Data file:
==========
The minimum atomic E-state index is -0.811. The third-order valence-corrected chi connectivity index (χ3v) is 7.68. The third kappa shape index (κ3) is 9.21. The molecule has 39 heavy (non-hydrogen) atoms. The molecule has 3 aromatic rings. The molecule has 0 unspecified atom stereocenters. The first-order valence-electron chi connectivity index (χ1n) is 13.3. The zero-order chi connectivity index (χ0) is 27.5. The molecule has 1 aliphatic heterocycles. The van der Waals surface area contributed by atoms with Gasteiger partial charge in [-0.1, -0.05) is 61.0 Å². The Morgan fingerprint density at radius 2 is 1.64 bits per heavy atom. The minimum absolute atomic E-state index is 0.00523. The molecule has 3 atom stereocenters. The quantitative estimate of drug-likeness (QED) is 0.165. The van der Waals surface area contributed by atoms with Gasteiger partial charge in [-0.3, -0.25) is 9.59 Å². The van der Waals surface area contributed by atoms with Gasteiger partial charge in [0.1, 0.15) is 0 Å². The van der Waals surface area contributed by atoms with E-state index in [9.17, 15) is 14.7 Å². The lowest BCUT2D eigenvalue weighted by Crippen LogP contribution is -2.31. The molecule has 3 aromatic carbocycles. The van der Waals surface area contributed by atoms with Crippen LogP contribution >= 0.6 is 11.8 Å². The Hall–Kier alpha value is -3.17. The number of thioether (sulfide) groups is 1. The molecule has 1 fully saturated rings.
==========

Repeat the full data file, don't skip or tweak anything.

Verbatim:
The minimum atomic E-state index is -0.811. The third-order valence-corrected chi connectivity index (χ3v) is 7.68. The third kappa shape index (κ3) is 9.21. The molecule has 39 heavy (non-hydrogen) atoms. The molecule has 3 aromatic rings. The molecule has 0 unspecified atom stereocenters. The first-order valence-electron chi connectivity index (χ1n) is 13.3. The zero-order chi connectivity index (χ0) is 27.5. The molecule has 1 aliphatic heterocycles. The van der Waals surface area contributed by atoms with Gasteiger partial charge in [-0.1, -0.05) is 61.0 Å². The Morgan fingerprint density at radius 2 is 1.64 bits per heavy atom. The minimum absolute atomic E-state index is 0.00523. The molecule has 3 atom stereocenters. The quantitative estimate of drug-likeness (QED) is 0.165. The van der Waals surface area contributed by atoms with Gasteiger partial charge in [-0.3, -0.25) is 9.59 Å². The van der Waals surface area contributed by atoms with Gasteiger partial charge in [0.1, 0.15) is 0 Å². The van der Waals surface area contributed by atoms with E-state index in [9.17, 15) is 14.7 Å². The lowest BCUT2D eigenvalue weighted by Crippen LogP contribution is -2.31. The molecule has 3 aromatic carbocycles. The van der Waals surface area contributed by atoms with Crippen LogP contribution >= 0.6 is 11.8 Å². The Hall–Kier alpha value is -3.17. The number of thioether (sulfide) groups is 1. The molecule has 1 fully saturated rings.